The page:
The ultimate Easter bun – soft, sticky, beautifully spiced and wonderfully fruity. This easy vegan recipe is every bit as heavenly as traditional versions; I’d defy anyone to tell the difference. Serve warm with lashings of vegan butter and a cup of tea, for ultimate Spring vibes.
Hot cross buns have been served at Easter in the UK for hundreds of years. Unlike chocolate eggs, they do at least seem to have some connection with the holiday’s religious foundations; the cross on top is meant to symbolise the crucifixion, apparently the spices are meant to represent the embalming concoctions (bon appetit), and the fruit is… nice? I’m no culinary historian, but what I do know, is that these buns are delicious.
While the shops are rarely short of hot cross buns this time of year, I would highly recommend making your own if you have the time and resources. The scent that will waft through your kitchen is equally as glorious as the buns themselves, and even if you don’t intend to eat them all in one go (though this is also an excellent option), they freeze really well so you can have a fresh one whenever you desire.
The version I present to you today is fairly traditionally spiced, with cinnamon, mixed spice and nutmeg, and packed full of orange zest. You can half the quantities of orange if you prefer a more subtle zesty note, and lemon zest can also be used if you prefer. I’ve gone for a classic combination of sultanas and mixed peel for the dried fruit component, and you can switch this up depending on what you have and what you like – raisins, chopped dried apricot, currants, and dried cranberries are all tasty additions, even some stem ginger if you want to really push the boat out.
How to make vegan hot cross buns
Hot cross buns are made from an enriched bread dough (i.e. a bread dough with the addition of fat, eggs, milk or sugar) and plenty of dried fruit and spices. A vegan version is pretty straight forward; simply replace the milk with non-dairy milk, and the butter with a vegan alternative (as always, Naturli Vegan Block is my go-to, but another vegan block, spread or even coconut oil would be fine). Most traditional recipes contain an egg, but this isn’t strictly necessary as the gluten will hold your buns together just fine. You can get a slightly lighter bun by replacing some of the milk with aquafaba (the water from a can of chickpeas). Whenever I open a can of chickpeas, I freeze the liquid in ice cube trays for such moments as this, but if you don’t have any to hand then all milk will still work well. Try to use a richer non-dairy milk like oat or soya (Oatly Whole is wonderful).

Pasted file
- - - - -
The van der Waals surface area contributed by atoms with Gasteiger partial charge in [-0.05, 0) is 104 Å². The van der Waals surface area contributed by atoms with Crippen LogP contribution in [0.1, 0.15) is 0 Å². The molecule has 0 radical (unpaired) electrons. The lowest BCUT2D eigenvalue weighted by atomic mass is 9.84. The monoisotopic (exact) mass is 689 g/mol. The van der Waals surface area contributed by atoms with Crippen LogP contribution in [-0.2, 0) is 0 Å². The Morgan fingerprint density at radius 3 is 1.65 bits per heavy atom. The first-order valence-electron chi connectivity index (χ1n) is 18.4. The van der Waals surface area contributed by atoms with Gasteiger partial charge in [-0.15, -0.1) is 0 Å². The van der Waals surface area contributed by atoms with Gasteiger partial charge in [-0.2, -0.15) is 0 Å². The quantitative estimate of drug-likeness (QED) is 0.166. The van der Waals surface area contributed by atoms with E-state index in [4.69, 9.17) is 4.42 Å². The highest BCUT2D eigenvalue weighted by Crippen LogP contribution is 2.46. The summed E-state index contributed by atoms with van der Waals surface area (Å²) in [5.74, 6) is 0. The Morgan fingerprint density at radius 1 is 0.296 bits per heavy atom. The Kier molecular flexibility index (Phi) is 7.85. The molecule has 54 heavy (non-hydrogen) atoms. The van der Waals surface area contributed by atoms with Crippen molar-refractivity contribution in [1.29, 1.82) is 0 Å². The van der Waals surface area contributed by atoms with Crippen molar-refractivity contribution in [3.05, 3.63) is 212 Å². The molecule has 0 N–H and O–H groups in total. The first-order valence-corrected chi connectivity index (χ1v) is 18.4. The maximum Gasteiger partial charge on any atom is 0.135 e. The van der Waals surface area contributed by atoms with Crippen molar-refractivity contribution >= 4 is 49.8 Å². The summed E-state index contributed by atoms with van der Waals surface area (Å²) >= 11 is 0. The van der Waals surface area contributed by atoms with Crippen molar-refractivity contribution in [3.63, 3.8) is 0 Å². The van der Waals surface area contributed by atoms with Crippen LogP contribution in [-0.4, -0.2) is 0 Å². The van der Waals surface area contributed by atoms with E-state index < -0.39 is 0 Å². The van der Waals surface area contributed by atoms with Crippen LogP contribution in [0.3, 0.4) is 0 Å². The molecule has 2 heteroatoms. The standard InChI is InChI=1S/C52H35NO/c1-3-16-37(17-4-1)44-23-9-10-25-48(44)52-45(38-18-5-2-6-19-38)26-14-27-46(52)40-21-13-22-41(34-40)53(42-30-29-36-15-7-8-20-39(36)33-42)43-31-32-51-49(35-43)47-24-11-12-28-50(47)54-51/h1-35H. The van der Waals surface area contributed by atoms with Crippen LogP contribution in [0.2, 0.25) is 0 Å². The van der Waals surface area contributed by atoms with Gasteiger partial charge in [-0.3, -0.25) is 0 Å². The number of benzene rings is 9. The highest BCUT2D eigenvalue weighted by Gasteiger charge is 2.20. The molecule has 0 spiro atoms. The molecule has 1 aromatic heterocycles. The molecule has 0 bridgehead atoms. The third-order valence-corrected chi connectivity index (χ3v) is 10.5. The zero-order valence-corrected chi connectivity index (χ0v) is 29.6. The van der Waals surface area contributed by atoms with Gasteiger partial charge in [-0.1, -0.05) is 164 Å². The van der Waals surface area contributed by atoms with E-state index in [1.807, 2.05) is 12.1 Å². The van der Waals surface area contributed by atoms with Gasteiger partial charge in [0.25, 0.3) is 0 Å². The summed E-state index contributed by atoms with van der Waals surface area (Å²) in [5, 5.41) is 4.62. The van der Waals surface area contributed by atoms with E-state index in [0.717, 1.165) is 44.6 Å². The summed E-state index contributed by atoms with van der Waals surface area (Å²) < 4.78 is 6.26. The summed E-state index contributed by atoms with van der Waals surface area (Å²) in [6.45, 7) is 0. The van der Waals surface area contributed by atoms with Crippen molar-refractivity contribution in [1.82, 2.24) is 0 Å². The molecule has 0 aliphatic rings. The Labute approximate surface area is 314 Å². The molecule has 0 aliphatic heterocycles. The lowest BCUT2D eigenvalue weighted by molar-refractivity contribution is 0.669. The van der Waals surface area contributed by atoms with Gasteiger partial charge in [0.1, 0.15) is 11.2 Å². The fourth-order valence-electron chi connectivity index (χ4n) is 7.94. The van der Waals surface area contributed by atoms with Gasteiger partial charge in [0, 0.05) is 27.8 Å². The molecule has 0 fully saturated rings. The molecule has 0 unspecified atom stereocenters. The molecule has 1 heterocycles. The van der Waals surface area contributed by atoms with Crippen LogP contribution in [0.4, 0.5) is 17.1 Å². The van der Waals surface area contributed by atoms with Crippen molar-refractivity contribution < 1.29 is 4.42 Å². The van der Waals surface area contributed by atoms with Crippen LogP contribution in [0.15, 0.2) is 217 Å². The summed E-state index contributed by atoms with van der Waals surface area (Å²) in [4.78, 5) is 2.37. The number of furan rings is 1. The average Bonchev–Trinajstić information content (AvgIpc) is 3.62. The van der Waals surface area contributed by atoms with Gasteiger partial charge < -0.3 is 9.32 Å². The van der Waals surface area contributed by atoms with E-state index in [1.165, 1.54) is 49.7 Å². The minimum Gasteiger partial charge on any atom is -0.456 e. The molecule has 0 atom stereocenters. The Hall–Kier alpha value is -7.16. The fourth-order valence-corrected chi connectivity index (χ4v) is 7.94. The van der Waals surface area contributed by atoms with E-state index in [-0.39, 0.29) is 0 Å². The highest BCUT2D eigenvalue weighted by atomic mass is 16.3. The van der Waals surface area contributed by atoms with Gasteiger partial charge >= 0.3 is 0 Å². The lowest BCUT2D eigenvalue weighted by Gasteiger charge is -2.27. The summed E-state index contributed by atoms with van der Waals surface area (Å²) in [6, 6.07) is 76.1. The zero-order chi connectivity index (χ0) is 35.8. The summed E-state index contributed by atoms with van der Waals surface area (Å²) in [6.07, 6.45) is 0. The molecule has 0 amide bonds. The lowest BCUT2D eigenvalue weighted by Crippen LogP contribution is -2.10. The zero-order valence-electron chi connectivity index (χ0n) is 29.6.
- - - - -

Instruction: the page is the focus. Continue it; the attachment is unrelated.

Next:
So to begin with, put the non-dairy milk in a small saucepan along with the butter and aquafaba (if using) and warm over a low heat. You can zest your oranges over the pan and stir the bright orange shreds through the milk mixture. As soon as the butter has melted, remove from the heat and leave to cool until luke-warm.
In a large mixing bowl, measure out the flour (strong white bread flour is ideal, but you can use plain at a pinch, or half and half). Add the dried yeast, salt, sugar, cinnamon, mixed spice, grated nutmeg, and dried fruit and give everything a really good stir. There seems to be differing ideas about when to add the fruit; some recipes add it after the first prove and leave it for a second bulk prove, others add it just before shaping. I can’t see any reason not to add it at the beginning, and it’s much easier to distribute dried fruit evenly through an unmixed dough than one that is already formed and kneaded.